Album Review
EdTang & The Chops - Goodbye, Zen 5,... Album Cover

EdTang & The Chops - Goodbye, Zen 5,...

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EdTang & The Chops - Goodbye, Zen 5, Sushi Dinner
Release Date: January 1, 2013
Record Label: Self-Released
This review was written by an AP.net staff member.
On the spectrum of album titles, Goodbye, Zen 5, Sushi Dinner is either the greatest head fake in the history of folk music or the worst album title of all time. You expect ridiculous titles like that from metal bands or trippy electronic artists, not from guys who list Frank Turner and Ryan Bingham as primary influences or bring the studio engineer responsible for a bunch of My Morning Jacket and Sufjan Stevens albums on board to master their disc. Such is the case, however, with EdTang & The Chops, an “aggressive folk rock” band out this year in support of their sophomore album (that of the aforementioned ridiculous title). The band’s 2009 disc (or EdTang’s 2009 disc, I suppose; it’s not immediately clear when “The Chops” came into the equation), titled Songs from Under Weigh, has apparently been sitting on Tang’s website for the past four years, just waiting for listeners to come along and discover it via free download. I haven’t yet gotten the opportunity to travel back in time to the debut, but I can say with confidence that Goodbye, Zen 5, Sushi Dinner is the work of a band that deserves to be heard.

Within about two seconds of the record’s first notes—a crackling vinyl sound and the boom of Tang’s gruff, weather-worn voice on opening track “Vaya”—I was thinking, “Well, of course these guys are from Jersey.” For whatever reason, the shores of Asbury Park seem to be a breeding ground for throwback, folk-tinged rock ‘n’ roll. From Bruce Springsteen to Brian Fallon, there might as well be something in the water in New Jersey that produces street-rat-poet rock heroes. Don’t get me wrong though: I’ve only been listening to EdTang & The Chops for two days, and I’m hardly ready to anoint them as the next in that legendary line.

Still, it is worth making the comparison and noting that, throughout the half hour that makes up Goodbye, Zen 5, Sushi Dinner, EdTang & The Chops make precisely the kind of music that early Gaslight Anthem fans may have wanted to hear after Sink or Swim (or maybe after the Senor and the Queen EP). It’s loose, it’s lyrically nuanced, and some of the choruses (particularly the gang vocal refrain in “My Whole Life”) feel tailor-made for communal concert sing alongs in dingy bars on the Jersey shore. The tempos may be slower than what Gaslight traditionally trades in, and the emphasis in this particular folk-punk mix is tilted greatly in the folk direction, but it’s not hard to imagine these guys playing a hole-in-the-wall club on the same streets where Springsteen, Fallon, and countless other rock ‘n’ roll talents once cut their teeth.

In actuality, EdTang & The Chops have a musical style more in line with Lucero than anyone else. Tang’s voice has a lot in common with the rugged drawl of Lucero frontman Ben Nichols. Sometimes, he’s a downright dead-ringer for the more experienced Memphis, TN-based troubadour, as on the penultimate one-two punch of “Pualei” and “Just Two Old Friends.” On both songs, Tang is joined by a female vocalist. In the case of the former, the girl takes the lead, with Tang’s voice burning like a cigarette-charred ghost in the distance.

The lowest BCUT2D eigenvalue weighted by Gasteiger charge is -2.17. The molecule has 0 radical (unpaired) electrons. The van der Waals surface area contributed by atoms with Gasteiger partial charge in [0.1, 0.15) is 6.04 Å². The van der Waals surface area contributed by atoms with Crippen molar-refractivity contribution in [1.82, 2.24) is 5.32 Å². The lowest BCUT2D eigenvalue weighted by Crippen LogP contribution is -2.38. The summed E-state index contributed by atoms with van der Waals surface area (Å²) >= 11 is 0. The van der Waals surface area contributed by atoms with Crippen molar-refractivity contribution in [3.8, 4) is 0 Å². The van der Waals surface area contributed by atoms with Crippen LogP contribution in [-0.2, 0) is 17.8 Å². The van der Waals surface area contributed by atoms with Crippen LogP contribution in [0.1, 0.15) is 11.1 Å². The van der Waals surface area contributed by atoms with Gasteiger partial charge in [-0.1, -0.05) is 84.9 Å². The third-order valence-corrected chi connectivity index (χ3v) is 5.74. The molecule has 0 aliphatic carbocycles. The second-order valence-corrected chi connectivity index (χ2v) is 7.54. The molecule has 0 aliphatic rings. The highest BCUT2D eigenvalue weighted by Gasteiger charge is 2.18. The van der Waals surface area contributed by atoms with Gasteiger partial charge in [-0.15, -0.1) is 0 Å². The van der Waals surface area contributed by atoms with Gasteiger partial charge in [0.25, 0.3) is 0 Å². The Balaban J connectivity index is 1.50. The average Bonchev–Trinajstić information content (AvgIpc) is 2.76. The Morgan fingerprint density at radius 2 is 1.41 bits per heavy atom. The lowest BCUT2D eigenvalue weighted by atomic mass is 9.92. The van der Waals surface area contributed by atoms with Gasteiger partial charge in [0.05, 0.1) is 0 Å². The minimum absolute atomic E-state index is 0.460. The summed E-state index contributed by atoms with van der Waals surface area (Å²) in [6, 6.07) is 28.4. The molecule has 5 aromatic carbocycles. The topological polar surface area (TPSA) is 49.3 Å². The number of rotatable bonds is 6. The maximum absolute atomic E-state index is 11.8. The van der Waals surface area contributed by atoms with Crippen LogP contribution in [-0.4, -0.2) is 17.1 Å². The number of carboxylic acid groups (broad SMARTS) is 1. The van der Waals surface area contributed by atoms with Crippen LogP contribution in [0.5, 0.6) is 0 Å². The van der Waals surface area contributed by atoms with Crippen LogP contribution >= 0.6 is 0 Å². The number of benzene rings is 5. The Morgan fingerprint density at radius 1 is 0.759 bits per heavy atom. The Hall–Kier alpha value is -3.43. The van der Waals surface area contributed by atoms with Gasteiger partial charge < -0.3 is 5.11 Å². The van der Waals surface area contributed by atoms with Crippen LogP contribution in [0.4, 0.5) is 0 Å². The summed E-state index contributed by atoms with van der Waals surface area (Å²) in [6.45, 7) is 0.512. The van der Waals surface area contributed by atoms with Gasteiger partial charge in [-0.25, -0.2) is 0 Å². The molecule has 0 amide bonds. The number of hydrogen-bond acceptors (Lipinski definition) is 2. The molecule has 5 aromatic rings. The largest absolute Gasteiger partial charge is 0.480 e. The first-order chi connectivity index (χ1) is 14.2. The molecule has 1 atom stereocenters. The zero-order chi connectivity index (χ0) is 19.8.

The latter, meanwhile, is the album’s finest song, a classic Americana opus of mournfully nostalgic storytelling and swelling, memory-laced musical texture. A harmonica, a withering steel guitar, and a recklessly-strummed acoustic provide the backdrop, but what makes the song incredible are the verses, two dense lyrical passages that paint a portrait of a young love that, for whatever reason, had to end. The first verse finds the lovers locked in the spontaneity of a summer fling: an escape from the house in the dead of night, a forbidden rendezvous beneath a street light, hours spent sitting together on a playground structure, the wind blowing down across Ocean Avenue with the promise of endless possibility grasped within its arms. And then, the second verse hits: the summer’s gone and those blissful nights are a thing of the far-off past. The romantic summer streetlight encounters have been supplanted by convenience store meetings, a symbol of the mundane slog that their lives have become. They want to escape, to get out of this town and see what else is out there. Maybe they do escape; maybe they don’t. We never learn their ultimate fate beyond the bittersweet strains of the title refrain—“we’re just two old friends now”—and the song is all the more powerful for the details it leaves out.

The perfect, poetic minimalism of that one song overshadows the rest of the album a bit, but like most folk releases, Goodbye, Zen 5, Sushi Dinner only gets better as you listen more and let the lyrics sink in. Musically, some listeners will find Tang’s sound too repetitious: almost every song has a similar strumming pattern, and it could be argued that the use of pedal steel on this album is actually too ubiquitous. However, those are small gripes for what is, on the whole, a fantastic record from a band that deserves to be heard. I was a fan well before I reached the last track—“Bill I Believe This is Killing Me,” named after a lyric from Billy Joel’s signature song—and since both of EdTang’s albums are available for free download, there is absolutely no reason for anyone to sleep on hearing these guys any longer.

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